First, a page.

Dispatched after all class operations have been run, before final conversion to a string.
commitanyDispatched when setting the value of a node after the input and debounce of node.input() is called.
errorstringDispatched when processing a thrown error — errors are generally inputs, and the final output should be a string.
initFormKitNodeDispatched after the node is initially created but before it is returned in createNode().
inputanyDispatched synchronously on every input event (every keystroke) before commit.
messageFormKitMessageDispatched when a message is being set on
prop: string,
value: any
Dispatched when any prop is being assigned.
setErrors{ localErrors: ErrorMessages, childErrors?: ErrorMessages }Dispatched when explicit errors are being set on a node (not validation errors).
submitRecord<string, any>Dispatched when the FormKit form is submitted and passing validation. This hook allows you to modify the (cloned) form values before they are passed to the submit handler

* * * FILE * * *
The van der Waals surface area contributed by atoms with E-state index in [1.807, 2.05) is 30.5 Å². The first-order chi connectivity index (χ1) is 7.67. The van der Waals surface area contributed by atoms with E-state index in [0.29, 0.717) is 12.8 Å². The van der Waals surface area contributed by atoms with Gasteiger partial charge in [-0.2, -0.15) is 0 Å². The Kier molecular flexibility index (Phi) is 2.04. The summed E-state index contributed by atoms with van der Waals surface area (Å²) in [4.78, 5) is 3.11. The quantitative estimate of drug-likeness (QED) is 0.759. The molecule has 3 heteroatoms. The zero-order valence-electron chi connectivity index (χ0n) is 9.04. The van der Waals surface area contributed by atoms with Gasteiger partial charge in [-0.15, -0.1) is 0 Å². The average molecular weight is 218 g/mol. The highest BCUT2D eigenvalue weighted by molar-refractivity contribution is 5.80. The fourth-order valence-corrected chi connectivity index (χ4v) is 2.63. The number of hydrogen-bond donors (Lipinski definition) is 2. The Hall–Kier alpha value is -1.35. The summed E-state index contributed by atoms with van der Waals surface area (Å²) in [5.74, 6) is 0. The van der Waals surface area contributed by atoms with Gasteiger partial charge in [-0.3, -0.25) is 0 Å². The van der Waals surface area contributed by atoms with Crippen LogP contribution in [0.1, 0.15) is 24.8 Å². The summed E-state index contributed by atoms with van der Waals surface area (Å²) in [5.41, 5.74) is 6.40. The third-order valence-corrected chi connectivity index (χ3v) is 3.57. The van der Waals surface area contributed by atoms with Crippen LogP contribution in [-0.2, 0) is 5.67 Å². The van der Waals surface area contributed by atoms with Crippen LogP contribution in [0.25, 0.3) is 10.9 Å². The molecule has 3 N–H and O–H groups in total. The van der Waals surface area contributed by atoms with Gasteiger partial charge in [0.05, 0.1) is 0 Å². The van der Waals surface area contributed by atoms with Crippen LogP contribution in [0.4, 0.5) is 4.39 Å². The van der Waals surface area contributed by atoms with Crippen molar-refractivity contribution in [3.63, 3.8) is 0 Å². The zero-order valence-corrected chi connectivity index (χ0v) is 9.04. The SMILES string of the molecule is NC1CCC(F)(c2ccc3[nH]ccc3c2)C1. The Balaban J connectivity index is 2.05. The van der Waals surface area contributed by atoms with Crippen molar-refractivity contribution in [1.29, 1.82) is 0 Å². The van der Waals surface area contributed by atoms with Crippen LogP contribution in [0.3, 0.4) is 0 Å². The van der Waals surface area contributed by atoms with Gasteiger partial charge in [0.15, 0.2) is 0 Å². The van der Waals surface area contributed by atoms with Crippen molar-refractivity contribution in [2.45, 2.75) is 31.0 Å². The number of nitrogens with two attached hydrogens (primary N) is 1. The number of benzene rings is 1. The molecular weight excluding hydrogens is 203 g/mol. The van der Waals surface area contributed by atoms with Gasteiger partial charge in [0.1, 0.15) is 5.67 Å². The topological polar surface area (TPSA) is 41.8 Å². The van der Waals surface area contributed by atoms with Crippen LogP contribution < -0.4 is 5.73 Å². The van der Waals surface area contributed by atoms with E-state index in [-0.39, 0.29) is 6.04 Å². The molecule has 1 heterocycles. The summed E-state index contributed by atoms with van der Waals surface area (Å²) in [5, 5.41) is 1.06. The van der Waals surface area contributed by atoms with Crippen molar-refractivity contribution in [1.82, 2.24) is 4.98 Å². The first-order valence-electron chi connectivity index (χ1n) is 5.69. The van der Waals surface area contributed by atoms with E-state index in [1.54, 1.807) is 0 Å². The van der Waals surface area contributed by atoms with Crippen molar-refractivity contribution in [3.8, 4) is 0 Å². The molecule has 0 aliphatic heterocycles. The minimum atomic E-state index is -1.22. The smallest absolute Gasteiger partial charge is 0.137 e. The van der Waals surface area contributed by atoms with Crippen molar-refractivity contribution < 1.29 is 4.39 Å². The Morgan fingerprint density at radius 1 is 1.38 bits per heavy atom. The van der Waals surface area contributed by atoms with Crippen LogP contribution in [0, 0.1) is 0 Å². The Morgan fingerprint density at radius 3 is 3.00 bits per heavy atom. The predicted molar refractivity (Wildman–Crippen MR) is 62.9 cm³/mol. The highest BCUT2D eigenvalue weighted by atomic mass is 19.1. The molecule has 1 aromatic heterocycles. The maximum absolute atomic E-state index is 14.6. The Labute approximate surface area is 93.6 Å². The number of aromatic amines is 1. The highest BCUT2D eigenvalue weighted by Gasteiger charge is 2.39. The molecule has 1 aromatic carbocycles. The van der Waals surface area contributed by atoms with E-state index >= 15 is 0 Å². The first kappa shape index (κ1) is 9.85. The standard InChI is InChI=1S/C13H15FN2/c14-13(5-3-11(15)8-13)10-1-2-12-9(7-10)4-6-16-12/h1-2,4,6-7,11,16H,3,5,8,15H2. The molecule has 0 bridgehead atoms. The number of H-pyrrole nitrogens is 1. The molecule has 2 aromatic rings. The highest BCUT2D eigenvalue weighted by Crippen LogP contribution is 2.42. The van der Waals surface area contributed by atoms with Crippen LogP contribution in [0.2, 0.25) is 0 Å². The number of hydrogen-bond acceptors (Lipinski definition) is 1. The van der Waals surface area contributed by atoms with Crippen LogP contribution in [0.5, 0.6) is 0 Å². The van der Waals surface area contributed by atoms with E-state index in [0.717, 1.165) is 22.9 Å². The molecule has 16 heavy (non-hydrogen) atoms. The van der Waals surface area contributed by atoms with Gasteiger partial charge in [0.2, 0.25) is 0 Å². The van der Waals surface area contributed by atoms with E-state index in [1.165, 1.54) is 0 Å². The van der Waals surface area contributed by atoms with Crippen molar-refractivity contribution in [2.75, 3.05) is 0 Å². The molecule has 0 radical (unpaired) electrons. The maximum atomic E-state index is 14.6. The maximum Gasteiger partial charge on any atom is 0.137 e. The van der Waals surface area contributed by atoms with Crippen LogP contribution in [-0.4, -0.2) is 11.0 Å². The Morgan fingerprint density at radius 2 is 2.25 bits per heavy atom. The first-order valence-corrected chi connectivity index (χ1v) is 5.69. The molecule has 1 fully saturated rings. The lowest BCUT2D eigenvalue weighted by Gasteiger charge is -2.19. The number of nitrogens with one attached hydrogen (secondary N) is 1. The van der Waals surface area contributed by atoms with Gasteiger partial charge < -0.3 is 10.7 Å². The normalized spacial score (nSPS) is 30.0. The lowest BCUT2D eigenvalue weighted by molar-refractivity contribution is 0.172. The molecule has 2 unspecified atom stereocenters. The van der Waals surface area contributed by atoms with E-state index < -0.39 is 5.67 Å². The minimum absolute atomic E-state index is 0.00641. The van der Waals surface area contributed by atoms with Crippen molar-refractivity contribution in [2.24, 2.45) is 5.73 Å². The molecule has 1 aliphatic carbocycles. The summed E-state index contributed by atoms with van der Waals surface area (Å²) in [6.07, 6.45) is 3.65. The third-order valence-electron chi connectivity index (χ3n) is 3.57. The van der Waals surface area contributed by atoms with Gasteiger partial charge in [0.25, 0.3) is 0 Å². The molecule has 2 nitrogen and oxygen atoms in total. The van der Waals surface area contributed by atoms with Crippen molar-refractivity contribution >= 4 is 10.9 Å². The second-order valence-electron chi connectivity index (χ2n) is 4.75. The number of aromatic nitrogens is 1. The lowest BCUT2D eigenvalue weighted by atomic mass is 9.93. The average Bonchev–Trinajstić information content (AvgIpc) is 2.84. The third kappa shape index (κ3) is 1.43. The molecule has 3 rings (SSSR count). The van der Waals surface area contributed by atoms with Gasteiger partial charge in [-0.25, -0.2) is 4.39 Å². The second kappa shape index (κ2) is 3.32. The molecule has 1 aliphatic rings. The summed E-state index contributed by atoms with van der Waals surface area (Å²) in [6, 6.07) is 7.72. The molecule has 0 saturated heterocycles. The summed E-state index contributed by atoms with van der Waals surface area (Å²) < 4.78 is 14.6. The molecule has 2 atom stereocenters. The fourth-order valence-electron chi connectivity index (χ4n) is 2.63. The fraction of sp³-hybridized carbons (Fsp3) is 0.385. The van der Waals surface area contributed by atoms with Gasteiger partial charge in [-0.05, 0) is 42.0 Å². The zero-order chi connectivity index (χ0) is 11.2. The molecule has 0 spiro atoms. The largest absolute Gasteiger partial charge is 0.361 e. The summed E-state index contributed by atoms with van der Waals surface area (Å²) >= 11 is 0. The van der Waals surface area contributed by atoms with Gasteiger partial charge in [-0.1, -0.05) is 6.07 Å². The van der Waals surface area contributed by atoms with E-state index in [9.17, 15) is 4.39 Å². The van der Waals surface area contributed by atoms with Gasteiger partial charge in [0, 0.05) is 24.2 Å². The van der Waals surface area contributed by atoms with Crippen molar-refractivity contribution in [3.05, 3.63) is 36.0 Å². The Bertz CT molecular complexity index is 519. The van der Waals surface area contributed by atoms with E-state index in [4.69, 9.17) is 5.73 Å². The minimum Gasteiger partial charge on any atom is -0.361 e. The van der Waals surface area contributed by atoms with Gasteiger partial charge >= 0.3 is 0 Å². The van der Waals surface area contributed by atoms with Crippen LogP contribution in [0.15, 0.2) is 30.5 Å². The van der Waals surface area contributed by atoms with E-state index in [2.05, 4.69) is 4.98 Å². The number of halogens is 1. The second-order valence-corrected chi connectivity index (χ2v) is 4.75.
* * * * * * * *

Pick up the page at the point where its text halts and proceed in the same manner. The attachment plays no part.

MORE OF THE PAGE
textFormKitTextFragmentDispatched when a FormKit-generated string needs to be displayed — allowing i18n or other plugins to intercept.

Hook middleware

To make use of these hooks, you must register hook middleware. A middleware is simply a function that accepts 2 arguments — the value of the hook and next — a function that calls the next middleware in the stack and returns the value.

To register a middleware, pass it to the node.hook you want to use:

Use with plugins
Hooks can be registered anywhere in your application, but the most common place hooks are used is in a plugin.


Plugins are the primary mechanism for extending the functionality of FormKit. The concept is simple — a plugin is just a function that accepts a node. These functions are then automatically called when a node is created, or when the plugin is added to the node. Plugins work similar to configuration options — they are automatically inherited by children and descendants.